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What does a white, purple or blue poppy mean?

Metro logo Metro 09/11/2022 Caroline Westbrook and Rachael Martin
There are more than red poppies to choose from, did you know? (Picture: Getty) © Provided by Metro There are more than red poppies to choose from, did you know? (Picture: Getty)

Remembrance Day, also known as Armistice Day, happens on November 11 every year.

It marks the day that the First World War ended – specifically on the ’11th hour of the 11th day of the 11th month’.

As well as a two-minute silence which is typically held at 11am, people also wear poppy pins and badges as a mark of respect for servicemen and women, and all those who gave their lives during the war.

Typically in the UK, you’ll see people sporting red poppies as one of the more common symbols – though there are other colours of poppy, symbolising a variety of things.

Here are the colours you can get – and what they all mean.

The red poppy

A classic red poppy (Picture: Getty Images) © Provided by Metro A classic red poppy (Picture: Getty Images)

A charity called The Royal British Legion has been selling red poppies for more than 100 years now.

Their website explains that the red poppy is ‘a symbol of Remembrance and hope for a peaceful future’.

It adds: ‘Wearing one is a show of support for the service and sacrifice of our Armed Forces, veterans and their families.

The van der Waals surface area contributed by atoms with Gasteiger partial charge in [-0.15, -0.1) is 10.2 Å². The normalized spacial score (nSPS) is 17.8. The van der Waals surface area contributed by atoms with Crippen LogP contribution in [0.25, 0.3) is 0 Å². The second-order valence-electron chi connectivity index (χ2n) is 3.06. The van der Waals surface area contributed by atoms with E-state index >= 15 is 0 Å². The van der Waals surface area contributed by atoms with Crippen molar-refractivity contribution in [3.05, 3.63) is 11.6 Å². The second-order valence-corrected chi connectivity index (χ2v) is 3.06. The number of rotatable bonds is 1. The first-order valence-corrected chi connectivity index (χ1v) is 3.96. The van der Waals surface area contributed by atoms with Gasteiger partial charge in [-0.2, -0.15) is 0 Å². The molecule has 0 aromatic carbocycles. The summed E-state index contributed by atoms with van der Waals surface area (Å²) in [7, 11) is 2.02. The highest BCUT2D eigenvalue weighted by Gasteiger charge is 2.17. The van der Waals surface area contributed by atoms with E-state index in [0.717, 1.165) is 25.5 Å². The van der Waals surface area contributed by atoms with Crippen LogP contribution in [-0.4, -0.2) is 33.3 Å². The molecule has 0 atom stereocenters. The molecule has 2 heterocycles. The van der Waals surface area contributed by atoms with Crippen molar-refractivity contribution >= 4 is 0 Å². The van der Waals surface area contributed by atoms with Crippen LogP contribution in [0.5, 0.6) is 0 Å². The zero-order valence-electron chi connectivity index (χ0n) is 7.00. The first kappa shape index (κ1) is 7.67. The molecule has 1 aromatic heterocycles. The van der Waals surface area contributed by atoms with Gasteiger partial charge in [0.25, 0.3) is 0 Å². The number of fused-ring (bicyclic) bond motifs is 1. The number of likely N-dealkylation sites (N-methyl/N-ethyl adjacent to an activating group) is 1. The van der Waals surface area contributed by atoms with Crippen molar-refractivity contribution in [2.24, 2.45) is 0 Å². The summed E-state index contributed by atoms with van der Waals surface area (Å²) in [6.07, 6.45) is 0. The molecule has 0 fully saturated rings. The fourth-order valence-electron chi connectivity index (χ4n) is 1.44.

‘It represents all those who lost their lives on active service in all conflicts; from the beginning of the First World War right up to the present day.

‘It also honours the contribution of civilian services and the uniformed services which contribute to national peace and security and acknowledges innocent civilians who have lost their lives in conflict and acts of terrorism.’

Donations from the sale of red poppies go directly towards helping the Armed Forces community.

The white/silver poppy

White poppies symbolise peace (Picture: Rex Shutterstock) © Provided by Metro White poppies symbolise peace (Picture: Rex Shutterstock)

White poppies – also known as the silver poppy – were founded in 1933 by members of the Women’s Co-operative Guild who had lost loved ones in the First World War.

These colours were chosen to symbolise that they were against war and violence.

The white poppy was adopted by the Peace Pledge Union as their symbol of peace in 1936.

Symon Hill, Campaigns Manager at the Peace Pledge Union, wrote for ‘White poppies are not a generic peace symbol. Nor are they a protest against remembrance.

‘Quite the opposite: they are a symbol of remembrance for people who have died or suffered in war. That’s why we wear them on Remembrance Day.

‘White poppies also represent a commitment to peace. This follows from remembering the horrors of war. We never say red poppies glorify war – we know many red poppy wearers share many of our values.

‘Instead, we challenge ways in which remembrance is misused to promote a positive image of war or dodgy claims about what war has supposedly achieved.’

You can buy a white poppy from the Peace Pledge Union website.

The purple poppy

Purple poppies are knitted by volunteers (Picture: © Provided by Metro Purple poppies are knitted by volunteers (Picture:

The purple poppy is in remembrance of animals that lost their lives at war.

They are sold through the charity Murphy’s Army, and are not associated with The Royal British Legion or the Poppy Appeal.

Instead, sales of purple poppies raise money for charities such as The Horse Trust and Smokey Paws – who provide life-saving pet resuscitation equipment to Emergency Services throughout the UK.

Murphy’s Army helps reunite stolen pets with their owners and founder Andy Smith previously said: ‘As an animal charity we strongly believe that animals lost whilst serving should be remembered.